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Tuesday, November 20, 2018


Congratulations to Ster-Kinekor for distributing this innovative, moving and sometimes shattering Peter Jackson documentary about the experiences of British soldiers on the Western Front. (Review by Patrick Compton. 10/10)

New Zealand director Peter Jackson, best known for his Lord of the Rings trilogy, has made an enduring cinematic contribution to the centenary commemoration of the end of World War 1.

Working with the visual and oral archives of the Imperial War Museum (IWM) and the BBC, Jackson has used state-of-the-art technological wizardry to bring to wondrous and often disturbing life old black and white footage of life in the trenches.

Not only has he restored (subtly realistic) colour to the images, something we have already seen done more crudely on various TV doccies, but he has also slowed the jerky, speeded-up Charlie Chaplinesque footage we are used to seeing from that period, creating an impression of reality for the viewer who suddenly feels himself a true witness to the terrible events that took place in the French and Belgian mud from 1914-18.

The moment when this technique is first used, after the soldiers have arrived in Belgium, gives the audience a powerful jolt as it thrusts us into their lives. The sense is that no longer is there a barrier between those seemingly distant soldiers and our contemporary eyeballs. Increasing this sense of reality, Jackson has also used lip-readers to occasionally identify the speech of soldiers at the front (with actors speaking their lines). This, too, adds to our sense of being witnesses rather than distant onlookers.

There is no traditional narrator, with Jackson using the voices of soldiers interviewed by the BBC and the IWM to describe their experiences, ranging from their food and drink, sanitation (including lice, rats and primitive toilets) and, of course, their emotions when confronted by shot and shell. The director’s uncanny ability to sync these voices with the images he chooses is remarkable.

They Shall Not Grow Old has an intentionally limited focus, starting with British civilians volunteering for military service in August 1914. We follow their six-week training period before they are transported to the front. After this, most of this 89-minute film is about what happens to them in the trenches, before a coda that offers a sardonic assessment of what happened to the survivors when they returned to an uncaring civvie street.

Because of Jackson’s decision to eschew a traditional narrator, the film doesn’t fit an ideological straitjacket and is all the better for it. We don’t get a vision of the meaninglessness of the war, or the bloody buffoonery of the generals, associated with the likes of Siegfried Sassoon, Wilfred Owen ... or Black Adder, nor do we get the revisionist “it was worth it after all” associated with some modern war historians.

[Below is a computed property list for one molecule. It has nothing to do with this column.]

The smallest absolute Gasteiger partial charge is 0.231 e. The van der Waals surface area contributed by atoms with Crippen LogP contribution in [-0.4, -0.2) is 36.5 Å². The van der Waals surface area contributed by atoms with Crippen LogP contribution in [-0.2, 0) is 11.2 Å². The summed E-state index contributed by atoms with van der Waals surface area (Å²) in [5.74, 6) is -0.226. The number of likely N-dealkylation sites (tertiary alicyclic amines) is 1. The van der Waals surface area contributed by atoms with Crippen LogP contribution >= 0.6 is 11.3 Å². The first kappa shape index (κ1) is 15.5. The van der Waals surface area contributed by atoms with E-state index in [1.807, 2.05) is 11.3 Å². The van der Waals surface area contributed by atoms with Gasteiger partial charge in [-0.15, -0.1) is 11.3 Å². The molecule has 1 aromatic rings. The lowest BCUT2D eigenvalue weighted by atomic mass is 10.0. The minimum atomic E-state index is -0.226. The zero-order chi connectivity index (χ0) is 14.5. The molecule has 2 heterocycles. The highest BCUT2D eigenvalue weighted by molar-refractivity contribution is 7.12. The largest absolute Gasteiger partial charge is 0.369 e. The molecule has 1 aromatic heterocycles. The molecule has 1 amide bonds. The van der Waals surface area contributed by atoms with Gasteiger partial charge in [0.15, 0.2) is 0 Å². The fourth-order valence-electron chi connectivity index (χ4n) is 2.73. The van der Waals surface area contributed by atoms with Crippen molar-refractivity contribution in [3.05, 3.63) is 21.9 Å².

Instead, we get the muscular, unvarnished reflections of the ordinary soldiers who were there; who explain why they went, what they felt and how they handled the dreadful pressures of trench warfare. Along the way we get a fair amount of humour, a lot of English sangfroid and typical understatement. We also, it must be said, get an eye-popping insight into the poor health of the English working class at the time, judging by the dreadful state of their teeth.

Having said all that, we are never shielded from the horrors of war. One of the most dramatic sequences is the buildup to a major offensive, and Jackson has chosen footage of clusters of men waiting to go “over the top”. We see absurdly young faces, fixed in the rictus of terror, gazing at the camera in what must have been minutes before the whistles blew to send them, in all likelihood, to their violent deaths.

Fortunately, perhaps, there is virtually no genuine footage of real battle scenes in WW1 and Jackson handles this blackout cleverly, relying on sound effects to convey the sounds of the guns and then shifting his camera from real shots of soldiers in waiting to equally real shots of dead soldiers after the fighting has taken place.

Time and again throughout the film, we find Jackson returning to those soldiers’ faces, creating an increasingly haunting impression.

As already mentioned, the film doesn’t use a traditional narrator, but it also doesn’t narrate the war. There is hardly a mention of a town or city or a particular battle. This is a movie about the soldiers’ experience of the conflict, and Jackson’s considerable achievement is to bring us closer to these ordinary men than I thought possible.

It was disappointing to note that, on a cut-price Tuesday morning, my partner and I were the only people in the cinema. Those who wish to see this remarkable film should get themselves to Gateway as soon as possible.

They Shall Not Grow Old opened at Gateway on November 16. - Patrick Compton